INNERLIGHT, INC., Plaintiff and Appellee, v. The MATRIX GROUP, LLC, Defendant and Appellant.
-- August 30, 2012
Stephen Quesenberry and Jessica Griffin Anderson, Provo, for Appellant.Jason R. Hull, Salt Lake City, for Appellee.
¶ 1 The Matrix Group appeals from the denial of its motion for an award of attorney fees and costs. The appeal is well taken, and we remand for an award of fees.
¶ 2 Innerlight, Inc. and Matrix entered into a written agreement. The agreement contains the following provision, with our emphasis:
In the event any party commences any action or proceeding to enforce its rights hereunder, the prevailing party or parties in any such action shall be entitled to recover all of their costs and expenses, including reasonable attorneys' fees, incurred in connection therewith from the non-prevailing party or parties, both in connection with the original action relating thereto and any and all appeals therefrom.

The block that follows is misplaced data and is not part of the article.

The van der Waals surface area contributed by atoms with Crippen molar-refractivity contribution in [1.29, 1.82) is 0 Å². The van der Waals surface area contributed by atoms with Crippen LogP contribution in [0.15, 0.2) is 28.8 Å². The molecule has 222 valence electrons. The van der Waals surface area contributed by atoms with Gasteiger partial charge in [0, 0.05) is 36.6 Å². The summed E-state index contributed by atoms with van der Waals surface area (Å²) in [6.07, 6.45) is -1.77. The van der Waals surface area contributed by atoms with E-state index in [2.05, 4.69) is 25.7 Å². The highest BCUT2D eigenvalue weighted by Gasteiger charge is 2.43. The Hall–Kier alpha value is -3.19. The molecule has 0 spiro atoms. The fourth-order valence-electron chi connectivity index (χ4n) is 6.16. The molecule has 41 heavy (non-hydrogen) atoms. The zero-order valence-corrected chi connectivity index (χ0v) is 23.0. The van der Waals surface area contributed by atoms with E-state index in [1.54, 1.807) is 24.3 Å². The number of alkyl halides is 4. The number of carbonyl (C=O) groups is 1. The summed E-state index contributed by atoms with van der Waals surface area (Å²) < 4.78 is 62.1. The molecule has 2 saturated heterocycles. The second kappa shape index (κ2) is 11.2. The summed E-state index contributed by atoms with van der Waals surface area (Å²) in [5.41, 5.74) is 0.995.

The agreement also includes choice of law and choice of venue provisions: Florida law would govern the parties' rights and obligations, and they were required to file any lawsuits in a specified county in Florida.
¶ 3 In 2006, Innerlight filed a declaratory judgment action in Utah seeking an adjudication that the agreement was unenforceable. In response, Matrix moved to dismiss Innerlight's suit for improper venue pursuant to the agreement's forum selection clause. The district court denied Matrix's motion, concluding that the agreement, including the forum selection provision, was unenforceable. The district court ultimately granted Innerlight's motion for summary judgment.
¶ 4 On appeal, the Utah Supreme Court reversed, holding that “Innerlight and Matrix entered into a valid and binding agreement” and that “the forum selection and choice of law provisions are enforceable.” Innerlight, Inc. v. Matrix Group, LLC, 2009 UT 31, ¶ 17, 214 P.3d 854. The Court vacated the district court's order denying Matrix's motion to dismiss and granting Innerlight's motion for summary judgment. It then “remand[ed] to the district court for further proceedings consistent with this opinion.” Id. On remand, Matrix filed a motion seeking an award of its attorney fees and costs pursuant to the agreement's attorney fees provision.